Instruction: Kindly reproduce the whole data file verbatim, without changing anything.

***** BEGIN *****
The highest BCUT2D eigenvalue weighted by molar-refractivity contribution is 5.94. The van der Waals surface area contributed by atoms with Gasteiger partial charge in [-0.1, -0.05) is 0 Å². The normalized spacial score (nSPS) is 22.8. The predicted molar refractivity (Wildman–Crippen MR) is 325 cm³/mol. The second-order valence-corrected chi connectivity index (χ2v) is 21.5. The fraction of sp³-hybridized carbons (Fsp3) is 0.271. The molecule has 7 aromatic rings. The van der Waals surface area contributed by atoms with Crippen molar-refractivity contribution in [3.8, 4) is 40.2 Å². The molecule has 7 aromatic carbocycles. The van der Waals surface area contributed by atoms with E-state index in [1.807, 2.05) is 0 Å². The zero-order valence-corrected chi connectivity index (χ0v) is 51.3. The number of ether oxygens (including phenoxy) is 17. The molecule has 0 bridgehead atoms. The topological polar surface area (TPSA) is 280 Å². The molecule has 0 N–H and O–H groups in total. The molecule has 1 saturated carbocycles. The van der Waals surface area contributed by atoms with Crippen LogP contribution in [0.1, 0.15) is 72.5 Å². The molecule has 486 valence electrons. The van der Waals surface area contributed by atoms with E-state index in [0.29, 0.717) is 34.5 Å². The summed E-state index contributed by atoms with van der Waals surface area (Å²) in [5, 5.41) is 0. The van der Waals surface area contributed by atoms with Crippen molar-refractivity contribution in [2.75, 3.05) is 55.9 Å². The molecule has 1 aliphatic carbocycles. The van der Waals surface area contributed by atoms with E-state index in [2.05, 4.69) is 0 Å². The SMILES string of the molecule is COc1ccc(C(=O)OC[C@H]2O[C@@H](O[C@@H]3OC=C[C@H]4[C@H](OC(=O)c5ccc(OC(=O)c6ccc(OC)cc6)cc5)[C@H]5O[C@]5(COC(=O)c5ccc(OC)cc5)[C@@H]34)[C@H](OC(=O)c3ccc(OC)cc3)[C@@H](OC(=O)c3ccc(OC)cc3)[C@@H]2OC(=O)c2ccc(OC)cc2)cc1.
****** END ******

The highest BCUT2D eigenvalue weighted by molar-refractivity contribution is 5.94. The van der Waals surface area contributed by atoms with Gasteiger partial charge in [-0.1, -0.05) is 0 Å². The normalized spacial score (nSPS) is 22.8. The predicted molar refractivity (Wildman–Crippen MR) is 325 cm³/mol. The second-order valence-corrected chi connectivity index (χ2v) is 21.5. The fraction of sp³-hybridized carbons (Fsp3) is 0.271. The molecule has 7 aromatic rings. The van der Waals surface area contributed by atoms with Crippen molar-refractivity contribution in [3.8, 4) is 40.2 Å². The molecule has 7 aromatic carbocycles. The van der Waals surface area contributed by atoms with E-state index in [1.807, 2.05) is 0 Å². The zero-order valence-corrected chi connectivity index (χ0v) is 51.3. The number of ether oxygens (including phenoxy) is 17. The molecule has 0 bridgehead atoms. The topological polar surface area (TPSA) is 280 Å². The molecule has 0 N–H and O–H groups in total. The molecule has 1 saturated carbocycles. The van der Waals surface area contributed by atoms with Crippen LogP contribution in [0.1, 0.15) is 72.5 Å². The molecule has 486 valence electrons. The van der Waals surface area contributed by atoms with E-state index in [0.29, 0.717) is 34.5 Å². The summed E-state index contributed by atoms with van der Waals surface area (Å²) in [5, 5.41) is 0. The van der Waals surface area contributed by atoms with Crippen molar-refractivity contribution in [2.75, 3.05) is 55.9 Å². The molecule has 1 aliphatic carbocycles. The van der Waals surface area contributed by atoms with E-state index in [2.05, 4.69) is 0 Å². The SMILES string of the molecule is COc1ccc(C(=O)OC[C@H]2O[C@@H](O[C@@H]3OC=C[C@H]4[C@H](OC(=O)c5ccc(OC(=O)c6ccc(OC)cc6)cc5)[C@H]5O[C@]5(COC(=O)c5ccc(OC)cc5)[C@@H]34)[C@H](OC(=O)c3ccc(OC)cc3)[C@@H](OC(=O)c3ccc(OC)cc3)[C@@H]2OC(=O)c2ccc(OC)cc2)cc1.